GSA to kick off public-key pilot with 250 users

After earlier failed starts, the General Services Administration
this month expects to get a public-key infrastructure pilot project off the ground with
tests involving about 250 federal employees and a few citizens.

The participants in the Paperless Transactions for the Public pilot all will receive a
special World Wide Web browser and a public-key encryption card that fits into the floppy
drive of any PC. The encryption cards will be issued by the Postal Service.

Phil Mellinger, a GSA employee who serves as chief engineer of the multiagency Federal
Security Infrastructure Program, said that two agencies, to be announced in the next few
weeks, will participate in the tests over the summer. More than 2,000 people are expected
to take part eventually.

The project, which the government wants to use as a springboard for broader electronic
commerce applications, initially was in the hands of the National Institute of Standards
and Technology. GSA took it over when Congress refused to fund the project, but GSA then
passed it back to NIST. Finally, last year, GSA settled on a test plan and began seeking
agencies to take part.

The infrastructure project was chartered by the Defense Department and Vice President
Al Gore's National Information Infrastructure program, which has outlined a glowing
scenario in which citizens can apply for the cards by filling out a form and giving two
forms of identification. The card can be used at home PCs or public kiosks to check out
tax information, Medicaid or Social Security benefits and other private information.

Each test participant will connect to a secure server at GSA and enter a personal
identification number. The client machine and the server must confirm each other's digital
signatures before any business is transacted.

"This sets up a secure pipe and lets you fill out a form and digitally sign it as
you send it," Mellinger said. "The response back to you also will be digitally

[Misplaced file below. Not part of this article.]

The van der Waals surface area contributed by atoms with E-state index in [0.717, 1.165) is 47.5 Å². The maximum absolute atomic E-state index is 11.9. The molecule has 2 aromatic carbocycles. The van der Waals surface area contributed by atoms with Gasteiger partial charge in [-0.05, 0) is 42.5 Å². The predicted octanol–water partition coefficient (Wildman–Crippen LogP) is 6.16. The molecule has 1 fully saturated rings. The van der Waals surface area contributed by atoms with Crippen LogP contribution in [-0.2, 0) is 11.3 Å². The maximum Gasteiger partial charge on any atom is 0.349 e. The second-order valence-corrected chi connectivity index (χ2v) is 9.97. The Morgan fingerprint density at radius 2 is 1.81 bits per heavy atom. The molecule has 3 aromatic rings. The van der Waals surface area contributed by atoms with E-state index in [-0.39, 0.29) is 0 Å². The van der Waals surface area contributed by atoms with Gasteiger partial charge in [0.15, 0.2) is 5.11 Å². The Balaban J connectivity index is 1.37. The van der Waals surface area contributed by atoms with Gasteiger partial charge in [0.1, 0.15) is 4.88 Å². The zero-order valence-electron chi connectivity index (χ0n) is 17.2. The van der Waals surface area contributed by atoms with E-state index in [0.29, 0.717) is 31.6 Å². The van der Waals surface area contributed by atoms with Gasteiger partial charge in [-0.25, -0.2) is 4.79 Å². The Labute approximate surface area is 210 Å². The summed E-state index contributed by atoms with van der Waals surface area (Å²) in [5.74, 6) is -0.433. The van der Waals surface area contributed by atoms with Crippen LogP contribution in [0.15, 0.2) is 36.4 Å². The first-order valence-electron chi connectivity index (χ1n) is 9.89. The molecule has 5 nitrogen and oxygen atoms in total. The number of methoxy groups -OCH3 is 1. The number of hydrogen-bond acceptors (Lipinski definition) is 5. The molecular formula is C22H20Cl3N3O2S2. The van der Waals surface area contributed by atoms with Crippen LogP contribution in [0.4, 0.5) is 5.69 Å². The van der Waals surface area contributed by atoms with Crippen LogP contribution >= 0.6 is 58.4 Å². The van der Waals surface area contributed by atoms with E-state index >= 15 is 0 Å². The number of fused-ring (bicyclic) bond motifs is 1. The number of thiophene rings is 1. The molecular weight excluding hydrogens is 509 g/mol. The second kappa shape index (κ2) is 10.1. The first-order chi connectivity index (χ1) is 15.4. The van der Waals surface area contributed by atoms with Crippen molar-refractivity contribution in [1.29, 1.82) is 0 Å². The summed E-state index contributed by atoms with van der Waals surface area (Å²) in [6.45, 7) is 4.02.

signed so you can confirm it came from the agency."

Once the connection is made, any application with a Web interface can be launched.

The GSA tests, originally slated to start last winter, will fill in a previously
missing link for conducting federal business securely over the Internet.

"I'd be lying to you if I said there would not be bugs or that it won't be rough
initially," Mellinger said. "But if we can show people they can take the disk
home, load the browser and call up a site without necessarily dealing with an application,
that they can make a secure connection and that their data's safe, it could turn the
Internet into a real business tool."

The Crypto SmartDisk used in the tests comes from Fischer International Systems Corp.
in Naples, Fla. GCN, May 13, Page 42]. The SmartDisk is sized like a floppy disk,
but it contains circuitry instead of disk media.

Like a PC Card, it can support several encryption schemes, including the government's
Digital Signature Standard and Data Encryption Standard as well as its SkipJack algorithm
used in Fortezza cards. The SmartDisk also works with the widely used crytpo applications
from RSA Data Security Inc. in Redwood City, Calif.

The cost for each disk and an associated toolkit is about $205. GSA is using a secure
server and client from Frontier Technologies Corp. of Mequon, Wis., and other encryption
technologies from Atalla Corp. of San Jose, Calif.

Frontier's SuperTCP Web browser has been enhanced for the GSA tests with application
programming interfaces that talk to the Crypto SmartDisk. Frontier's Windows NT SuperWeb
Server also received special enhancements for the tests.

About the Author

Shawn McCarthy, a former writer for GCN, is senior analyst and program manager for government IT opportunities at IDC.

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